Federal funding for biomedical research and ongoing support for affordable comprehensive health coverage were the top two issues on the list of topics that Chancellor Sam Hawgood, MBBS, discussed with policymakers and key Republican lawmakers in Washington, D.C., this week.
A key meeting for Hawgood – who was joined by Keith Yamamoto, PhD, vice chancellor for Science Policy and Strategy, and Barbara J. French, vice chancellor for Strategic Communications and University Relations – was with U.S. Department of Health and Human Services Secretary Tom Price, whose agency oversees the Affordable Care Act (ACA) and other medical, public health and social services.
As national discussions continue about funding for scientific research and the potential repeal and replacement of the ACA, Hawgood’s trip was an opportunity for the chancellor to reinforce how federal money for biomedical research and health coverage combine to make advancements in patient care.
“It is of the upmost importance to bring to lawmakers and policymakers the message of how cuts and changes at the federal level would impact UCSF’s ability to advance health in our community and worldwide,” Hawgood said. “This trip allowed me the opportunity to reinforce how continued cooperation can pave the way for a healthier society.”
The chancellor’s meetings on May 2 came just days after Congress agreed to a federal spending bill that will increase federal research funds for many government agencies, including the National Institutes of Health (NIH), for this fiscal year. The bill doesn’t address funding for the next fiscal year, which begins in October.
To help bolster the message about biomedical research funding and health form, UCSF’s contingent was joined for several meetings by representatives of Johns Hopkins University and UC Irvine. Johns Hopkins and UCSF are the No. 1 and No. 2 recipients of NIH research funding, respectively.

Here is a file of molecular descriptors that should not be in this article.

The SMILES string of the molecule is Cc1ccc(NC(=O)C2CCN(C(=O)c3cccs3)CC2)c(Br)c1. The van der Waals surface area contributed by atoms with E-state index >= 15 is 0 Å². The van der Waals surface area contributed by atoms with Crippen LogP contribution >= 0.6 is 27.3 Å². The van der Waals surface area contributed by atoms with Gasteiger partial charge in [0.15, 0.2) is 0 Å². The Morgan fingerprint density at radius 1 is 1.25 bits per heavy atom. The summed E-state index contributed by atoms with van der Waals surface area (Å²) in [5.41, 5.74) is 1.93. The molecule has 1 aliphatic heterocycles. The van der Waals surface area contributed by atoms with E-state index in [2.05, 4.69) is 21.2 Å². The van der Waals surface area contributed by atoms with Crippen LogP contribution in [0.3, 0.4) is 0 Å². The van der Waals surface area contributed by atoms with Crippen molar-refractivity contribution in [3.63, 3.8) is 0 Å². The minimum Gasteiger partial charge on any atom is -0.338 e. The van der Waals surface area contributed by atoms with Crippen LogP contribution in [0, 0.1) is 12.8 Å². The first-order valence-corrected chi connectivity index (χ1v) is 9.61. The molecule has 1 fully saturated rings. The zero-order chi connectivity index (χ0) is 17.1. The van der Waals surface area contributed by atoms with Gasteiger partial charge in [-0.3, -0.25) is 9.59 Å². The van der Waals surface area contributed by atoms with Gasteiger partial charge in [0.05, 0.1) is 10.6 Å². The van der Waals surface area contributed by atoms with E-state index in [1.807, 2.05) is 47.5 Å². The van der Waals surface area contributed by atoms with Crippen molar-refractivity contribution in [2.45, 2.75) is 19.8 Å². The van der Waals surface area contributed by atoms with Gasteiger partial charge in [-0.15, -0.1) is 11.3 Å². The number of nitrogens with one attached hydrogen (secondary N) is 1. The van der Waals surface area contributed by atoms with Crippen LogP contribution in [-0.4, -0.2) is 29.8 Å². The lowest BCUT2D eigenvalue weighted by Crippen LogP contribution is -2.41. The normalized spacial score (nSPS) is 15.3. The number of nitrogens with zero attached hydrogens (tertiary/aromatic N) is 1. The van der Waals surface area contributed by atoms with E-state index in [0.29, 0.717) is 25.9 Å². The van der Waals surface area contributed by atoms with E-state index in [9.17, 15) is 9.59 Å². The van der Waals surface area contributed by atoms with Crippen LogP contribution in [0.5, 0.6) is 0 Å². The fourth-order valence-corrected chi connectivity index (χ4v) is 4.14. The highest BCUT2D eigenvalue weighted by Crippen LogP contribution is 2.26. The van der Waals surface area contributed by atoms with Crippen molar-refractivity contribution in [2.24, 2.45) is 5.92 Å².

Representing Johns Hopkins was Paul Rothman, MD, dean of Medical Faculty, vice president for medicine of The Johns Hopkins University, and CEO of Johns Hopkins Medicine. Rothman oversees both the School of Medicine and the Johns Hopkins Health System. Joining the meetings from UC Irvine was Howard Federoff, MD, the vice chancellor for Health Affairs and CEO of the UC Irvine Health System.
Hawgood, Yamamoto, French, Rothman and Federoff all attended the meeting with Secretary Price, which focused on the importance of the NIH as well as reducing regulatory burden. Natalie Alpert, associate director for federal government relations, also joined the UCSF team.
Hawgood’s visit also included meetings with representatives for House Speaker Paul Ryan (R-Wis.), House Majority Leader Kevin McCarthy (R-Calif.), and Secretary of Energy Rick Perry. The UCSF group also met with Sen. Bill Cassidy (R-La.), who has introduced a bill, the Patient Freedom Act, that would repeal and replace the ACA. Yamamoto met with representatives from the offices of Rep. Tom Cole (R-Okla.) and Sen. Roy Blunt (R-Mo.), who as chairmen of the House and Senate Labor, Health and Human Services and Education Appropriations Subcommittees, are responsible for funding the Department of Health and Human Services, including the NIH.
In a meeting with the Department of Energy staff, Hawgood discussed ways UCSF could bring its research expertise to partnerships that would use national labs’ computing power – a type of pairing that was envisioned by the Cancer Moonshot Task Force.
UCSF has played a large role in the Cancer Moonshot Initiative, launched by President Barack Obama and led by Vice President Joe Biden, who visited UCSF as part of his nationwide listening tour in February 2016 to understand the state of cancer research and care. The initiative is moving forward under the National Cancer Institute.
“We have and will continue to provide our full support and expertise as the Cancer Moonshot and other federal initiatives, including ones focused on precision medicine and mental health, move forward,” Hawgood said.
On Thursday, just days after Hawgood’s trip, the House passed a health care bill that aims to repeal and replace many parts of the ACA. The bill must go through the Senate for reconciliation, but it sets up a fight about the future of health care and how it impacts patients.
“We are at a tipping point in this nation in regard to continued support for biomedical research funding and health care,” Yamamoto said. “We are bringing the message to policymakers about what can be accomplished through federal funding and collaboration, and it is resonating with those we meet with.”